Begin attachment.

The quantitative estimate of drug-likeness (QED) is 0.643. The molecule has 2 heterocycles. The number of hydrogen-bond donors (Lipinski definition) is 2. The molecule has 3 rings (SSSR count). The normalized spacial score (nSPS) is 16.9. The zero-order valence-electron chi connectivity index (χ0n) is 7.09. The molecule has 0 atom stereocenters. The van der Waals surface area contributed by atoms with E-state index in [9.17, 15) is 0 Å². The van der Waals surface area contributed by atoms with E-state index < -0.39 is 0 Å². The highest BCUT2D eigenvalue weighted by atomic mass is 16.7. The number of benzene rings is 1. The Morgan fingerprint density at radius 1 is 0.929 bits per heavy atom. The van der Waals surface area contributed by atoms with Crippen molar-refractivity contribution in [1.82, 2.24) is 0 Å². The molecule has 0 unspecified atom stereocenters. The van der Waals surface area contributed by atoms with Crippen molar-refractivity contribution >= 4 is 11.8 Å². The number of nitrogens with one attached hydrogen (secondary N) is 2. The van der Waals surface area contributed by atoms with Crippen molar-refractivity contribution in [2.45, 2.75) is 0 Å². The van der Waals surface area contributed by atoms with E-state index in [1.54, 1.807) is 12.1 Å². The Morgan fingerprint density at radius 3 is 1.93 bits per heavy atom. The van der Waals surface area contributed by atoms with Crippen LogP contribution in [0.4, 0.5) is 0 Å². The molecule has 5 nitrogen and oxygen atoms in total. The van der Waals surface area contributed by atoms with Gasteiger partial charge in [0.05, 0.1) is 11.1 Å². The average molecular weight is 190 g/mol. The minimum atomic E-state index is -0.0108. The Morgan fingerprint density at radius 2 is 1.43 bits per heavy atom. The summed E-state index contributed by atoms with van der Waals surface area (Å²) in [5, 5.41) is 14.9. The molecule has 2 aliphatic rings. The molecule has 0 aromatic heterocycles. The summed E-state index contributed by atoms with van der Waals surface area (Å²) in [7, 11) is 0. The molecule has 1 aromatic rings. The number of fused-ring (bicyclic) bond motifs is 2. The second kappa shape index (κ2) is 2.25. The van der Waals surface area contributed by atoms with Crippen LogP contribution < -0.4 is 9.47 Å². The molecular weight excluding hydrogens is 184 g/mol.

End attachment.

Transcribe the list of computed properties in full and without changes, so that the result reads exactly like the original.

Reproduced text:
The quantitative estimate of drug-likeness (QED) is 0.643. The molecule has 2 heterocycles. The number of hydrogen-bond donors (Lipinski definition) is 2. The molecule has 3 rings (SSSR count). The normalized spacial score (nSPS) is 16.9. The zero-order valence-electron chi connectivity index (χ0n) is 7.09. The molecule has 0 atom stereocenters. The van der Waals surface area contributed by atoms with E-state index in [9.17, 15) is 0 Å². The van der Waals surface area contributed by atoms with E-state index < -0.39 is 0 Å². The highest BCUT2D eigenvalue weighted by atomic mass is 16.7. The number of benzene rings is 1. The Morgan fingerprint density at radius 1 is 0.929 bits per heavy atom. The van der Waals surface area contributed by atoms with Crippen molar-refractivity contribution in [1.82, 2.24) is 0 Å². The molecule has 0 unspecified atom stereocenters. The van der Waals surface area contributed by atoms with Crippen molar-refractivity contribution >= 4 is 11.8 Å². The number of nitrogens with one attached hydrogen (secondary N) is 2. The van der Waals surface area contributed by atoms with Crippen molar-refractivity contribution in [2.45, 2.75) is 0 Å². The van der Waals surface area contributed by atoms with E-state index in [1.54, 1.807) is 12.1 Å². The Morgan fingerprint density at radius 3 is 1.93 bits per heavy atom. The van der Waals surface area contributed by atoms with Crippen LogP contribution in [0.4, 0.5) is 0 Å². The molecule has 5 nitrogen and oxygen atoms in total. The van der Waals surface area contributed by atoms with Gasteiger partial charge in [0.05, 0.1) is 11.1 Å². The average molecular weight is 190 g/mol. The minimum atomic E-state index is -0.0108. The Morgan fingerprint density at radius 2 is 1.43 bits per heavy atom. The summed E-state index contributed by atoms with van der Waals surface area (Å²) in [5, 5.41) is 14.9. The molecule has 2 aliphatic rings. The molecule has 0 aromatic heterocycles. The summed E-state index contributed by atoms with van der Waals surface area (Å²) in [7, 11) is 0. The molecule has 1 aromatic rings. The number of fused-ring (bicyclic) bond motifs is 2. The second kappa shape index (κ2) is 2.25. The van der Waals surface area contributed by atoms with Crippen LogP contribution < -0.4 is 9.47 Å². The molecular weight excluding hydrogens is 184 g/mol.